Tuesday, August 01, 2006

Historical? Or, merely old?

It's summer, so it must be time to weed the curriculum textbook collection. When doing so, it is usually a good idea to refresh my memory concerning the ACRL Guidelines for Curriculum Materials Centers (CMCs or IRCs) that suggests P-12 textbooks should adhere to the following statement and be no older than five years:

"Current textbooks in all major curricular subjects and in levels P-12 should be collected. Several publishers should be represented for each grade level in major curriculum areas. This collection may reflect the texts used in the public schools in the region, and schools in which the teacher education students receive field placements. The scope and depth of each subject area should depend upon each institution's needs." -- ACRL, ALA

The aforementioned five year date is a suggestion and often one that often, out of sheer fiscal responsibility, has to be extended. When I first began as a curriculum librarian six years ago, I was able to replace all of the existing textbooks at no cost to the library due to donations from local schools and publishers. This expanded my existing collection significantly; in some curriculum areas titles were previously unrepresented in the collection. However, in the last three years many local school districts began feeling the budget crunch and as a result purchased fewer new textbooks. Trickle down theory applies here as fewer evaluation and adoption copies at the school level mean fewer subsequent donations to the IRC.

Last summer it was necessary to weed a significant number of math, reading, and history textbooks from the collection. Replacing these items put a strain on my materials budget. A way around this is to purchase used or preowned textbooks. I've found two resources able to supplement my textbook collection development, Follett Educational Services and Academic Book Services. Not a perfect solution since getting a full grade run of a specific publisher, year, and edition is hit or miss, this helps my bottom line significantly when they may be used to supplement direct purchases from textbook publishers. Last year I spent close to $4000 to get teacher editions only for a set of teacher editions (no student) texts from Pearson education. As important as the titles are to the library and education curriculum, something else has to be eliminated to afford the purchase.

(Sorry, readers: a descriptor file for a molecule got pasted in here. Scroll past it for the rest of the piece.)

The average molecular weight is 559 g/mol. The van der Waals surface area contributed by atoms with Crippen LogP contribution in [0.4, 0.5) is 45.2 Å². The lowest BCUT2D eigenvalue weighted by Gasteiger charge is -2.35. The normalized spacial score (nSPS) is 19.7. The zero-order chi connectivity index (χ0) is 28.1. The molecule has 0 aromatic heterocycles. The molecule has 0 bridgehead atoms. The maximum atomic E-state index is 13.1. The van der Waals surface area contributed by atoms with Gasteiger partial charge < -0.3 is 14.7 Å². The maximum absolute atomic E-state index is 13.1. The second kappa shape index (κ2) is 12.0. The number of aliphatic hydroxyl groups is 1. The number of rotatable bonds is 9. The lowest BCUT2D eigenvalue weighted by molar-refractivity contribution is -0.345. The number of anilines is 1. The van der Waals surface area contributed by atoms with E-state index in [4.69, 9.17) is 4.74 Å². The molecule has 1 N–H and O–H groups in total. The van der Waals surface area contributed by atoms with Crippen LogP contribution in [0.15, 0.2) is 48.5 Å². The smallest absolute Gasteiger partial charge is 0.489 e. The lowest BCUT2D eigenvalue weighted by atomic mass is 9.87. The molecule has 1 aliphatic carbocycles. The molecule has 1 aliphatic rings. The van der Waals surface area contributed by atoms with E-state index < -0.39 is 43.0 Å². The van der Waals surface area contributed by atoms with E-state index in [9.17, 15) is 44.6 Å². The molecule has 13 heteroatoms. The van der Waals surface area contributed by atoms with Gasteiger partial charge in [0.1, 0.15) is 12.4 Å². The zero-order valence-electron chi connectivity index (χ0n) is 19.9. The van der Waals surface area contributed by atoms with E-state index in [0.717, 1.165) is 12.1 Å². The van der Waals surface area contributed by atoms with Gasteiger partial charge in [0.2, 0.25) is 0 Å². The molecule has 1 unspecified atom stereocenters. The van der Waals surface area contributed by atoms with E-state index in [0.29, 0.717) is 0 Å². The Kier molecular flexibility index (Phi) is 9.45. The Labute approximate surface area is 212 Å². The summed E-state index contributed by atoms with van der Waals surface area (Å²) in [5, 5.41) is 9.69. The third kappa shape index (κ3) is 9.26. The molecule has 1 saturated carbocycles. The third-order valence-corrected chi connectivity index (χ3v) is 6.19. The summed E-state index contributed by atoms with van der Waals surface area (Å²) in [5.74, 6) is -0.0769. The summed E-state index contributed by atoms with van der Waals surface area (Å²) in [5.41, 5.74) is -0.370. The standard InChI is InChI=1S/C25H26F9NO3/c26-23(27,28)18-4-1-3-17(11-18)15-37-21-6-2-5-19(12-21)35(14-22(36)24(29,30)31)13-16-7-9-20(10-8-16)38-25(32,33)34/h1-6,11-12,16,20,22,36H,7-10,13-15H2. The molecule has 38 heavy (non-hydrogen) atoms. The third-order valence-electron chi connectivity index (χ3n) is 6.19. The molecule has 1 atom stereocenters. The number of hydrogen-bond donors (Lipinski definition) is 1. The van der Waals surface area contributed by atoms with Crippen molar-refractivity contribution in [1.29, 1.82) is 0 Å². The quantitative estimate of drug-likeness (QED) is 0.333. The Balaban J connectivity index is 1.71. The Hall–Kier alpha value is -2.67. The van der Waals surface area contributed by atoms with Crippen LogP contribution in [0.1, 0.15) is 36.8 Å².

I have already placed an order in excess of $700 for used textbooks this summer. An aside, I would be remiss if I didn't mention at this point that used or preowned textbooks do not necessarily have old publication dates. I have purchased used books with 2007 copyrights for the last year. Go figure. So as I weeded dated history and civics textbooks from the shelves this morning, they are slated to be removed from the catalog and offered to students for free, I began wondering what the line was between old and historical?

How old does something have to be to be historical? Obviously, dated curriculum texts from 1995 are simply old and should be replaced. But there is a lot to be learned from research and historical textbooks. Would housing some of these books in a safe place for 20 years automatically make them historical? Or, is the mass production of the titles prohibitive to the historical value of the books in question? When I gleefully weeded this collection the first summer I worked here I was aghast seeing books in the collection I used in grade school, high school and college. Having students evaluate textbooks published before they were born seemed a poor curricula decision.

So, the books have been weeded. I am currently researching my used text resources to replace them with current editions. And, I will probably wonder again next summer what the difference might be in 20 years.

Historical Textbook Links:

Tags: , , , ,

No comments: